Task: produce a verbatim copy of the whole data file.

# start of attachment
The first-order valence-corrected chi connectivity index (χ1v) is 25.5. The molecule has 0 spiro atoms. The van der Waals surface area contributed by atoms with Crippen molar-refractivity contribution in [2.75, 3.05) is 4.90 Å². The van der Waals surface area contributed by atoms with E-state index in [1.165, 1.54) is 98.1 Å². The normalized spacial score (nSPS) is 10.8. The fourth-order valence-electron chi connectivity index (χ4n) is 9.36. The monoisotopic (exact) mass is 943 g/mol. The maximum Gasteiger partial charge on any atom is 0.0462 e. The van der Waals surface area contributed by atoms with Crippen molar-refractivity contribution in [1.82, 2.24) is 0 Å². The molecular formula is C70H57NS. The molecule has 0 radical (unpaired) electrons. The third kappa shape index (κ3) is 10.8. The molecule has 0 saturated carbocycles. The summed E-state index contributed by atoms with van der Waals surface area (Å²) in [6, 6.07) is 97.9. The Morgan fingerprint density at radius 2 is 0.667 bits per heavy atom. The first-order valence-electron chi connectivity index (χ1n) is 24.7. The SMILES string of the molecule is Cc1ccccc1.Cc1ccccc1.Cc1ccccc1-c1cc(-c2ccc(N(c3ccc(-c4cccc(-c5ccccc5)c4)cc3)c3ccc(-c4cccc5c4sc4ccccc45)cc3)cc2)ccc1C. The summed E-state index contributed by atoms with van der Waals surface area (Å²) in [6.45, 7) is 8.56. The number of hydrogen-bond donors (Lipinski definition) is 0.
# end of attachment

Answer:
The first-order valence-corrected chi connectivity index (χ1v) is 25.5. The molecule has 0 spiro atoms. The van der Waals surface area contributed by atoms with Crippen molar-refractivity contribution in [2.75, 3.05) is 4.90 Å². The van der Waals surface area contributed by atoms with E-state index in [1.165, 1.54) is 98.1 Å². The normalized spacial score (nSPS) is 10.8. The fourth-order valence-electron chi connectivity index (χ4n) is 9.36. The monoisotopic (exact) mass is 943 g/mol. The maximum Gasteiger partial charge on any atom is 0.0462 e. The van der Waals surface area contributed by atoms with Crippen molar-refractivity contribution in [1.82, 2.24) is 0 Å². The molecular formula is C70H57NS. The molecule has 0 radical (unpaired) electrons. The third kappa shape index (κ3) is 10.8. The molecule has 0 saturated carbocycles. The summed E-state index contributed by atoms with van der Waals surface area (Å²) in [6, 6.07) is 97.9. The Morgan fingerprint density at radius 2 is 0.667 bits per heavy atom. The first-order valence-electron chi connectivity index (χ1n) is 24.7. The SMILES string of the molecule is Cc1ccccc1.Cc1ccccc1.Cc1ccccc1-c1cc(-c2ccc(N(c3ccc(-c4cccc(-c5ccccc5)c4)cc3)c3ccc(-c4cccc5c4sc4ccccc45)cc3)cc2)ccc1C. The summed E-state index contributed by atoms with van der Waals surface area (Å²) in [6.45, 7) is 8.56. The number of hydrogen-bond donors (Lipinski definition) is 0.